Notre Dame linebacker Manti Te'o could have won the Heisman trophy, could have brought a national championship to South Bend—and could have pulled it all off despite the crushing grief caused by the mid-season death of the love of his life.
Now a month after that season concluded, it appears that Te'o did none of those things. Wednesday sports blog Deadspin broke the news that Te'o's alleged girlfriend, Lennay Kekua, was a ghost. Kekua's Twitter profile picture reportedly belonged to an unknowing California woman, and there was no evidence Kekua existed—no records at the hospital where she supposedly was treated for leukemia, no record of her supposed death, no Social Security number, no one enrolled at Stanford (where Te'o claimed she went to school) with her name, Deadspin reported.
That more than three million people over the past 24 hours have read a story about a football player's imaginary girlfriend is testament to the scale and mystery of the hoax.
Throughout this past college football season, Te'o's star rose steadily. He won publicity not only for his on-the-field highlights, but also for the heartwarming narrative promoted in nearly every interview:
That Te'o's grandmother and girlfriend had died back-to-back in the middle of the season. That Te'o played his heart out for his girlfriend, with whom he first locked eyes after a Stanford-Notre Dame football game. That Te'o would go to sleep nightly to the sound of Kekua, when she was mostly incapacitated because of leukemia, breathing into the phone. That Te'o delivered a "transcendent performance in the aftermath of Kekua's death," as Sports Illustrated wrote.
As it turns out, Te'o was either the victim of a sophisticated Internet con or a main player in a bold publicity hoax. Deadspin reports that Kekua was an online persona created by Ronaiah Tuiasosopo, a friend and fellow football player of Samoan descent. Tuiasosopo had asked a former high-school classmate for the photo that was later plastered across Kekua's Twitter profile.
For his part, Te'o maintains he was duped. In a statement released Wednesday night, he bemoans his lack of caution and hopes that others "will be far more guarded when they engage with people online than I was."
"This is incredibly embarrassing to talk about, but over an extended period of time, I developed an emotional relationship with a woman I met online," Te'o's statement reads. "We maintained what I thought to be an authentic relationship by communicating frequently online and on the phone, and I grew to care deeply about her. To realize that I was the victim of what was apparently someone's sick joke and constant lies was, and is, painful and humiliating."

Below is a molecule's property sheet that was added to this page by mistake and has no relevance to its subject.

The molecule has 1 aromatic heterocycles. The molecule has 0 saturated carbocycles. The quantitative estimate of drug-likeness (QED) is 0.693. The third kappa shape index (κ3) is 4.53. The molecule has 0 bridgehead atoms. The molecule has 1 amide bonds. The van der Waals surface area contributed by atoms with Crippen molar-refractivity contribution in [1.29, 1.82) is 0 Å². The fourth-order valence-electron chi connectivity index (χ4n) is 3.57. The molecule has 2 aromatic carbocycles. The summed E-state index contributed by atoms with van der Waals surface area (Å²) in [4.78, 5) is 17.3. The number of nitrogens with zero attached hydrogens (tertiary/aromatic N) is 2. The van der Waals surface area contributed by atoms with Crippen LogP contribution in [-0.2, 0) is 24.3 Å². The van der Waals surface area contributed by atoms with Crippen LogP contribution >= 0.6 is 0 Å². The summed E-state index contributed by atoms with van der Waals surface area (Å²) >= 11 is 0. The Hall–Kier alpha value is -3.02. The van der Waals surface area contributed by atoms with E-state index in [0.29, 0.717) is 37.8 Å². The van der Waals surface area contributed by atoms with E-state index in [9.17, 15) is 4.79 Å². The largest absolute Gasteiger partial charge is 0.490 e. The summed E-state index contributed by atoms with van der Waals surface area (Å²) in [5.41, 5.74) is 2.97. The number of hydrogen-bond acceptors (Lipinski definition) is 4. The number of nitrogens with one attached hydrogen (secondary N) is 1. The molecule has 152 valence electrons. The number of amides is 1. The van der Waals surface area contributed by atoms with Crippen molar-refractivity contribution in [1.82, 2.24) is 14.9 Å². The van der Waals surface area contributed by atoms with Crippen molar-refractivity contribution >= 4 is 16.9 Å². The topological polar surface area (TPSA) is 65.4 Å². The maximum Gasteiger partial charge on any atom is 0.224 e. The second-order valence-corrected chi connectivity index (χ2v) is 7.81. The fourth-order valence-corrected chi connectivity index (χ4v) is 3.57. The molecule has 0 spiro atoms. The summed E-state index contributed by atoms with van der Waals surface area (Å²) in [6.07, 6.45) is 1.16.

Notre Dame backed Te'o's explanation first in a statement from spokesman Dennis Brown.
"On Dec. 26, Notre Dame coaches were informed by Manti Te'o and his parents that Manti had been the victim of what appears to be a hoax in which someone using the fictitious name Lennay Kekua apparently ingratiated herself with Manti and then conspired with others to lead him to believe she had tragically died of leukemia," the statement reads. "While the proper authorities will continue to investigate this troubling matter, this appears to be, at a minimum, a sad and very cruel deception to entertain its perpetrators."
Athletic Director Jack Swarbrick elaborated on what the school knew in a press conference soon after.
"On the morning of December 26th, very early morning, Manti called his coaches to inform them that, while he was in attendance at the ESPN awards show in Orlando, he received a phone call from a number he recognized as having been that he associated with Lennay Kekua. When he answered it, it was a person whose voice sounded like the same voice he had talked to, who told him that she was, in fact, not dead," Swarbrick said. "Manti is the victim of that hoax, and he will carry that with him for a while."
In an interview Dec. 8, two days after Te'o allegedly received the phone call exposing the hoax, Te'o spoke about losing "my girlfriend" to cancer in an interview with a local television station.
The story's details have led many to believe Te'o was not a victim, but a perpetrator of the hoax. Te'o's conflicting statements seem to indicate that he stretched the truth at the very least—if there was no Kekua, whom did he speak with on the phone every night and with whom did he lock eyes after the Stanford game?
A friend of Ronaiah Tuiasosopo, the person allegedly behind Kekua's online presence, told Deadspin he was "80 percent sure" that Manti Te'o was "in on it," for publicity purposes. The story also claims that friends of Tuiasosopo believe he not only created Kekua, but also that Te'o was not the only victim to be duped by her existence. Tuiasosopo's friend Reagan Maui'a, a fullback for the Arizona Cardinals, responded to the news of the Kekua hoax by saying "No, she is real."
"I don't think Manti was even in the picture, but she and I became good friends. We would talk off and on, just checking up on each other kind of thing. I am close to her family," he told ESPN. "When she was going through the loss of her father, I offered a comforting shoulder and just someone to bounce her emotions off. That was just from meeting her in Samoa."
Maui'a described Kekua's appearance as well.
"She was tall," he said. "Volleyball-type of physique. She was athletic, tall, beautiful. Long hair. Polynesian. She looked like a model."
Te'o originally agreed to an interview with ESPN on Thursday, but has since backed out, according to SB Nation.